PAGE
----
2018 NFL Draft: New Orleans Saints on the clock at No. 27

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When the NFL Draft begins selections in Arlington, Tex., April 26, the New Orleans Saints have the No. 27 pick in the first round.

Here is an in-depth look at the team’s needs, offseason changes, potential best fit and the selections by NFLDraftScout.com’s experts.

Who would you pick and why?


  1. Pass rusher: The re-signing of Alex Okafor and George Johnson was helpful, as was the signing of former Jets inside linebacker Demario Davis, but none of that significantly lessens the need to bring in a top-flight pass rusher from the outside. It’s too early to tell how effective Okafor will be after having a torn Achilles surgically repaired so there’s uncertainty even with what is on hand. A pass rusher, whether a defensive end or an outside linebacker, will be a target in the draft though it’s unlikely the value will be ideal at the 27th pick in the first round.
  1. Wide receiver: The productivity of running backs Alvin Kamara (81 receptions) and Mark Ingram II (58 catches) in the passing game last season masked the fact that there was little consistent productivity behind starting wide receivers Michael Thomas and Ted Ginn Jr. Willie Snead IV was expected to be the third guy last season, but a suspension for an offseason DWI and an injury that lingered upon his return derailed his season. He could still be a factor, but the Saints aren’t counting on that. Someone not yet on the roster will have an opportunity to compete for a prominent role. It’s almost certain that New Orleans will draft a wide receiver and this position will be a consideration in the first round.
  1. Tight end: The shortcomings of the wide receiving corps behind Thomas and Ginn are shared by the tight end position as a whole. In two seasons, Coby Fleener hasn’t replaced the productivity lost when Jimmy Graham was traded to Seattle after the 2014 season. The return of Benjamin Watson provides some insurance, but at 37-years-old he doesn’t upgrade the pass-catching aspect of the position the way the Saints want. Tight end could offer tempting value when the Saints pick late in the first round, but with Watson’s arrival and the fact that the position is considered a deep one in the draft, the Saints could hold off and address it in a later round.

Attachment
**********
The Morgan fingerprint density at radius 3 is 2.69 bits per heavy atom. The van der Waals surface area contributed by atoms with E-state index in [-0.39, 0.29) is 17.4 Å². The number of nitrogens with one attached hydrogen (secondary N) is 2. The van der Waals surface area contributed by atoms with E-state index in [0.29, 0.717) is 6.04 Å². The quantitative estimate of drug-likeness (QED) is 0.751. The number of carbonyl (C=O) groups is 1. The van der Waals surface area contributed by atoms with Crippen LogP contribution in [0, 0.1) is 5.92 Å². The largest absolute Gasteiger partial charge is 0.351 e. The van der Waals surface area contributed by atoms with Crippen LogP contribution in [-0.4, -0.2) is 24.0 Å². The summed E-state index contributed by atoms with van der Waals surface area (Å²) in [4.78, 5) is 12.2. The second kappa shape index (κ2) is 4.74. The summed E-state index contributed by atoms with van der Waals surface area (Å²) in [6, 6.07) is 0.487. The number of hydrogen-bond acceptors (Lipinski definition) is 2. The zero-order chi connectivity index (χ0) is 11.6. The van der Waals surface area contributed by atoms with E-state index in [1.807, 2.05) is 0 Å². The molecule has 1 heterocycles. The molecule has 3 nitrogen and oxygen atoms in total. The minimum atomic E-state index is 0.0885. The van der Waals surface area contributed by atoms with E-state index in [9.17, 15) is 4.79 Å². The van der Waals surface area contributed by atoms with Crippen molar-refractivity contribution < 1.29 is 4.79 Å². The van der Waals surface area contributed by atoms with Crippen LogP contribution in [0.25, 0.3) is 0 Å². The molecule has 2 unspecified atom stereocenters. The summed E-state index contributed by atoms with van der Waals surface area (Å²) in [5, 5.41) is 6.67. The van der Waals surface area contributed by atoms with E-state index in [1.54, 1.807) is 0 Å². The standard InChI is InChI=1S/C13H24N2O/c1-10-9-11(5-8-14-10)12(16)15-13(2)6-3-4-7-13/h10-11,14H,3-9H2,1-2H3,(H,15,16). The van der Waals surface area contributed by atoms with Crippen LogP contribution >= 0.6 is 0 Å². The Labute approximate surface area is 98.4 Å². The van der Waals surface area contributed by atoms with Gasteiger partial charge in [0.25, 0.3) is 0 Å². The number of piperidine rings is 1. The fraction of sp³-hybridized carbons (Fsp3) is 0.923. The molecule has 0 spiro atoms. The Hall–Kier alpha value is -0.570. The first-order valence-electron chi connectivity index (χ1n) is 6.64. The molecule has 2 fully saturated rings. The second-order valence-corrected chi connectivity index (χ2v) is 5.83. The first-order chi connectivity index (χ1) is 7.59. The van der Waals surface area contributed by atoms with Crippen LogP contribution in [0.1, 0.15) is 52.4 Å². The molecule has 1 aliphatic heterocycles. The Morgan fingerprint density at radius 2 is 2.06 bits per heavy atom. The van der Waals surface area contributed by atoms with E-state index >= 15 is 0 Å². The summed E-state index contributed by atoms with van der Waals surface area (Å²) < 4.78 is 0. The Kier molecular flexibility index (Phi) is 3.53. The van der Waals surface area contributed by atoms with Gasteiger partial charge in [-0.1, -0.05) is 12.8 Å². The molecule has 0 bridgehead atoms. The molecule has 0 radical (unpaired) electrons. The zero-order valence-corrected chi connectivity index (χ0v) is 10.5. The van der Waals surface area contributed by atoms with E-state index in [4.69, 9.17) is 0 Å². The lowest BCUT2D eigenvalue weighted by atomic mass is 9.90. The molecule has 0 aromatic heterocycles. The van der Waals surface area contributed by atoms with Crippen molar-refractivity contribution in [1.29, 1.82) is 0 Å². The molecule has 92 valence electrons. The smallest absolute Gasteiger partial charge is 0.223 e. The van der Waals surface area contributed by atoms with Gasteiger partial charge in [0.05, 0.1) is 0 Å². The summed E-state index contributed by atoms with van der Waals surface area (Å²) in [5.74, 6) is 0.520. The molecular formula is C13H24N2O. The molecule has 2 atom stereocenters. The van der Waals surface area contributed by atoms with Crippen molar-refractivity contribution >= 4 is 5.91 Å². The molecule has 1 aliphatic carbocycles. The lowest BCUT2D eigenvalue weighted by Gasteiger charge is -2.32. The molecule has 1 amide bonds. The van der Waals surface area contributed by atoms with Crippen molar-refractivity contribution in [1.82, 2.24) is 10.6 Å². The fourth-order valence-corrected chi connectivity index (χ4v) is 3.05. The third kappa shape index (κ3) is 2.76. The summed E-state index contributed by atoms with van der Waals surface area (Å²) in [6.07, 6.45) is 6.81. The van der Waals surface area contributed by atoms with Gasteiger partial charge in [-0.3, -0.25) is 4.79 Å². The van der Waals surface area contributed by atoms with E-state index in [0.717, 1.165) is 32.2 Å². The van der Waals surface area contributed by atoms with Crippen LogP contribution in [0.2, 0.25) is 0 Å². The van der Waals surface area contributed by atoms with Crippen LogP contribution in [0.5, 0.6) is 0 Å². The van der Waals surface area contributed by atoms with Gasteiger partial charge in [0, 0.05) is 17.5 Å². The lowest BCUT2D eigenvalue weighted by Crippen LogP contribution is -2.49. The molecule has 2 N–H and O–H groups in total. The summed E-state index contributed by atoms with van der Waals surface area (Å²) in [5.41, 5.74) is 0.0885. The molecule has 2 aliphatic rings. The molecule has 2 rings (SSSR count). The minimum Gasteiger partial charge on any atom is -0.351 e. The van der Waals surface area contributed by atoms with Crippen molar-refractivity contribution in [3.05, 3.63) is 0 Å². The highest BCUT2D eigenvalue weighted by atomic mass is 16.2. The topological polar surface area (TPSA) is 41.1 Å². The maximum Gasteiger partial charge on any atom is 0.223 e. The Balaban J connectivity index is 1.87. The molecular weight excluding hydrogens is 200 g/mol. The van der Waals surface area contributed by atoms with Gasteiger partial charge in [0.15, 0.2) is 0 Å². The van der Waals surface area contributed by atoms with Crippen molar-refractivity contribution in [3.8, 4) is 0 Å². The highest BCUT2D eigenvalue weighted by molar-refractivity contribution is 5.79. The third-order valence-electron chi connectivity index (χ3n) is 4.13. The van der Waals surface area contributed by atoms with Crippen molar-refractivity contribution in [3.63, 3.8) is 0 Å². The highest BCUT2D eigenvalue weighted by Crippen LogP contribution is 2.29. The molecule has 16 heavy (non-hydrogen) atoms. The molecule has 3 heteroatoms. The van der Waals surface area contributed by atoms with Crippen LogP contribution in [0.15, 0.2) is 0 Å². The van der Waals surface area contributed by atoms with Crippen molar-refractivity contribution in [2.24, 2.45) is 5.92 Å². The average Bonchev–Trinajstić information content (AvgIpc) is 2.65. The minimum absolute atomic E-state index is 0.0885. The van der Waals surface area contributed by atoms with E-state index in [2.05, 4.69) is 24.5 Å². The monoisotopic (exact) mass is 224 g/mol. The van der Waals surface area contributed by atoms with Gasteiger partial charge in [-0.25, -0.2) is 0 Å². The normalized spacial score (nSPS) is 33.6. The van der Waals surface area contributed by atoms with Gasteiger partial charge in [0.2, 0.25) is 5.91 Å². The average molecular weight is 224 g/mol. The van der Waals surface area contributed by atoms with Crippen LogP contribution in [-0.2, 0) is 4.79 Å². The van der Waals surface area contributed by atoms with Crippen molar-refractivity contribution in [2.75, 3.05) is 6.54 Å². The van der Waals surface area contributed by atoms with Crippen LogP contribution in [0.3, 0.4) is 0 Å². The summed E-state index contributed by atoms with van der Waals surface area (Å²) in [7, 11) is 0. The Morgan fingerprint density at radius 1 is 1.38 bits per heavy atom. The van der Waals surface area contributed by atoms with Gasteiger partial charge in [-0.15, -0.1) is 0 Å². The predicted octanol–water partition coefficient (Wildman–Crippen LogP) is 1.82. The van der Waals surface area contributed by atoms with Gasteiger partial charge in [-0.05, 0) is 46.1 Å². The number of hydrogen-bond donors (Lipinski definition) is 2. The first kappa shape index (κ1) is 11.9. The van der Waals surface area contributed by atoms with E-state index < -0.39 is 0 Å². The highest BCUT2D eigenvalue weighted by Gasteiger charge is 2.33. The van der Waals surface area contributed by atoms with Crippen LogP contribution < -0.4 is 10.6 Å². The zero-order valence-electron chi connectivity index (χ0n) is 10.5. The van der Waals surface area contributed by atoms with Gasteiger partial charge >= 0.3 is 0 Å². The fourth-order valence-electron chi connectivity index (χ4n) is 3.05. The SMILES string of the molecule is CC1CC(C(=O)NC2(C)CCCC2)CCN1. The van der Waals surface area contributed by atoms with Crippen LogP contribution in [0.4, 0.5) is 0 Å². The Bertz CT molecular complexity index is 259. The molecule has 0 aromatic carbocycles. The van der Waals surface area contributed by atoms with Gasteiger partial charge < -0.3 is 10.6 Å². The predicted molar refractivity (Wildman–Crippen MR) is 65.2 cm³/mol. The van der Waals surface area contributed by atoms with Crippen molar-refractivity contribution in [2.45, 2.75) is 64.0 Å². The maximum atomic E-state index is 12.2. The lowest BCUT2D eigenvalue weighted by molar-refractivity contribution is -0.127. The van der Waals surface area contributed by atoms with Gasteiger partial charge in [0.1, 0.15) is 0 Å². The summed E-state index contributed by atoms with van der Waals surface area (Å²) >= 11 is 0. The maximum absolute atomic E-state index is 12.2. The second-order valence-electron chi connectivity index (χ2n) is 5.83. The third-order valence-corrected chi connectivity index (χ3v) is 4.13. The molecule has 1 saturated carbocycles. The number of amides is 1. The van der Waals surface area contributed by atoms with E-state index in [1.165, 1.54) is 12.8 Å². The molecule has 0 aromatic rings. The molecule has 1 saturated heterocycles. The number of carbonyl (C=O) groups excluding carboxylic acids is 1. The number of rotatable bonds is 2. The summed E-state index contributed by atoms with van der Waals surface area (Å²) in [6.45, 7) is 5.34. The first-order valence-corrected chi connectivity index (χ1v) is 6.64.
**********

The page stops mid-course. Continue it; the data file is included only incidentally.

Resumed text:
1. Defensive tackle: This position seems to have crept higher on the Saints’ list of needs. They pursued Ndamukong Suh and Muhammad Wilkerson, but didn’t land either free agent. New Orleans is young at the position and the continued development of Sheldon Rankins, Tyeler Davison and David Onyemata would upgrade the position even without any newcomers. But the Saints’ actions in free agency indicate interest in bringing someone in so defensive tackle is likely to be addressed in the draft.
  1. Offensive line: The Saints have to add depth on the offensive line. The retirement of Zach Strief and the loss of Senio Kelemete to Houston in free agency leaves virtually no reliable depth at tackle. Kelemete also was the primary backup at guard so the Saints could look outside, inside or at both when it considers offensive linemen to draft. The signing of versatile Jermon Bushrod, who began his career in New Orleans, helps but doesn’t fully fill the depth needs.


–BEST FIT: D.J. Moore, WR, Maryland. Moore’s speed and athleticism enable him to succeed in the slot and split wide, which would give the Saints multiple options in their three- and four-receiver sets. Top-flight pass rushers are unlikely to last until the 27th pick and the arrival of Watson lessens the need at tight end, so wide receiver in general and Moore in particular could be the ideal target at No. 27.

–Rob Rang: Da’Ron Payne, DT, Alabama. Even after re-signing monstrous wideout Brandon Coleman, the Saints may opt to draft another big pass-catcher here with all of the top tight ends still on the board. Powerful and a proven difference-maker, Payne may offer too much value to let slip any further, however.

–Dane Brugler: Josh Jackson, CB, Iowa. The Saints ranked near the bottom of the league in allowing chunk plays (20-plus yards plays). Despite drafting the defensive Rookie of the Year last season (cornerback Marshon Lattimore), more help is needed on the depth chart.


OK, it’s your turn. Tell us in the comments section who you would pick and why. Check out top 1,000 players rated by NFLDraftScout.com, including combine and pro day workouts, biographies, scouting reports.